Scoring Higher on College Entrance Exams Is All About the Early Prep
by Tricia White
College entrance exams. The mere thought can evoke terror in the heart of the most confident student. Fear not, but get a jump on your studies, advises Varun Tewari, the owner of Victory Step, a top-rated educational company that offers one-on-one custom tailored exam preparation for the ACT and SAT, academic tutoring for grades 6 through 12 and prepares college students for the GRE and GMAT exams.
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As a general rule of thumb, college entrance depends 20% on extracurricular activities, 35% on GPA and 45% on standardized test scores, yet the allocation of study hours is not equitable. “Over the course of high school, students study about 400-500 hours for extracurricular activities, about 4000-5000 hours to achieve their GPA, but only about 4 hours for the ACT or SAT without test preparation,” says Tewari. To combat the study deficiency for standardized exams, Victory Step recommends 40 to 50 hours with the tutor, plus 40 to 50 hours of homework to maximize test scores.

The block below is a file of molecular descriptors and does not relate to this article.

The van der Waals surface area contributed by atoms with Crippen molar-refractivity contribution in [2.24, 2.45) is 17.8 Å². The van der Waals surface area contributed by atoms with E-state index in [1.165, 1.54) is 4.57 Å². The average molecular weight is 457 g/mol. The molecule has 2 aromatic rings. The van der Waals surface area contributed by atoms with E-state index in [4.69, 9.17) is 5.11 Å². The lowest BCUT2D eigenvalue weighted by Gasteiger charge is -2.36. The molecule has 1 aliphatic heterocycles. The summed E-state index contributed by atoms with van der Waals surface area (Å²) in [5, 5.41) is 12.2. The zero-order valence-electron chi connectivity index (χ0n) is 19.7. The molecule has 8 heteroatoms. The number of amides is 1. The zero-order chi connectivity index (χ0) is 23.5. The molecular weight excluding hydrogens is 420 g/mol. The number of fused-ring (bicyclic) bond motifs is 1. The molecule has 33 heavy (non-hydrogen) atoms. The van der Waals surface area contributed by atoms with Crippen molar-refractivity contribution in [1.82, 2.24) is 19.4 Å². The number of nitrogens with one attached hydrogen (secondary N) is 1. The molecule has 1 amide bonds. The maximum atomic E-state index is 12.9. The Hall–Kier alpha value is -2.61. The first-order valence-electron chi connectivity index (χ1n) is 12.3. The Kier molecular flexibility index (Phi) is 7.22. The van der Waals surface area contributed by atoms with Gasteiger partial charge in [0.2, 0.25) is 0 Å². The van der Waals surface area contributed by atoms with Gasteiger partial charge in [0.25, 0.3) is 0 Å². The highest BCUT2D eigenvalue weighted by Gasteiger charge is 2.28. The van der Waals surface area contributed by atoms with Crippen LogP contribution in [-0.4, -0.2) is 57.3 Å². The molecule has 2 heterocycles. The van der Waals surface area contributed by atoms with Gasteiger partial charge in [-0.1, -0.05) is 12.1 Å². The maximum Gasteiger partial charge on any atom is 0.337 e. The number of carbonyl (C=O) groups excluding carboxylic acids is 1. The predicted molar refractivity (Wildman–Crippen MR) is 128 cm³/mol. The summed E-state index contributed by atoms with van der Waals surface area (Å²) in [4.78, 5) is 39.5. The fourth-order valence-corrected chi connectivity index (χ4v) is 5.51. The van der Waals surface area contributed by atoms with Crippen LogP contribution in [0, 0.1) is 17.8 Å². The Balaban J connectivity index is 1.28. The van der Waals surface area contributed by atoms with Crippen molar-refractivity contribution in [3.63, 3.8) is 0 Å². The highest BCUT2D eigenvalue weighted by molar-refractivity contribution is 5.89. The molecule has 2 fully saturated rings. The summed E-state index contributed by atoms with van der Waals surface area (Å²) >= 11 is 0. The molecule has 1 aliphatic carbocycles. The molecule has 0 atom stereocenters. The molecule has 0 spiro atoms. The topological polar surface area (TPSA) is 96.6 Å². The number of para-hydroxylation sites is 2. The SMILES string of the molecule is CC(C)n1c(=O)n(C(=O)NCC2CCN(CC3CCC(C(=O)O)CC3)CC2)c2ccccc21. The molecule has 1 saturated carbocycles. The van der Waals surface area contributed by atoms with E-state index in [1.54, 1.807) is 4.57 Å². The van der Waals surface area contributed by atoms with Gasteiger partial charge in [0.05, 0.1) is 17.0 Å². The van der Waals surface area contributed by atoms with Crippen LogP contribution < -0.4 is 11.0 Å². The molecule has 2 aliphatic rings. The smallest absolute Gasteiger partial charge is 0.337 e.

In order to rack up this number of hours, Tewari says that summertime study is pivotal. “Teens may have camp, sports, or summer jobs, or they might just want to relax, but this 12-week period without school studies and extracurriculars is by far the best time to study for SAT and ACT tests.”
Tewari first helps students determine if they are best-suited for the ACT or SAT exam; then he carefully matches each student to a top-notch tutor who will custom-tailor the study curriculum to meet the needs of the individual. “Since each student is different, it is essential that the study material be personalized so he or she can maximize his or her potential on the exam.”
Tewari advises students to make test prep studies a priority. “Most people think that it’s the GPA that gets them into their college of choice,” he says. “In actuality, colleges put more emphasis on SAT or ACT scores. While the GPA might compare a student to an entire school, the SAT score compares the student to the entire nation.”
Practice might not make perfect, but Victory Step’s program puts students in the “test zone” in a simulated proctoring environment to help boost confidence and build endurance. “Our objective is that students get excellent results. That only happens with practice.”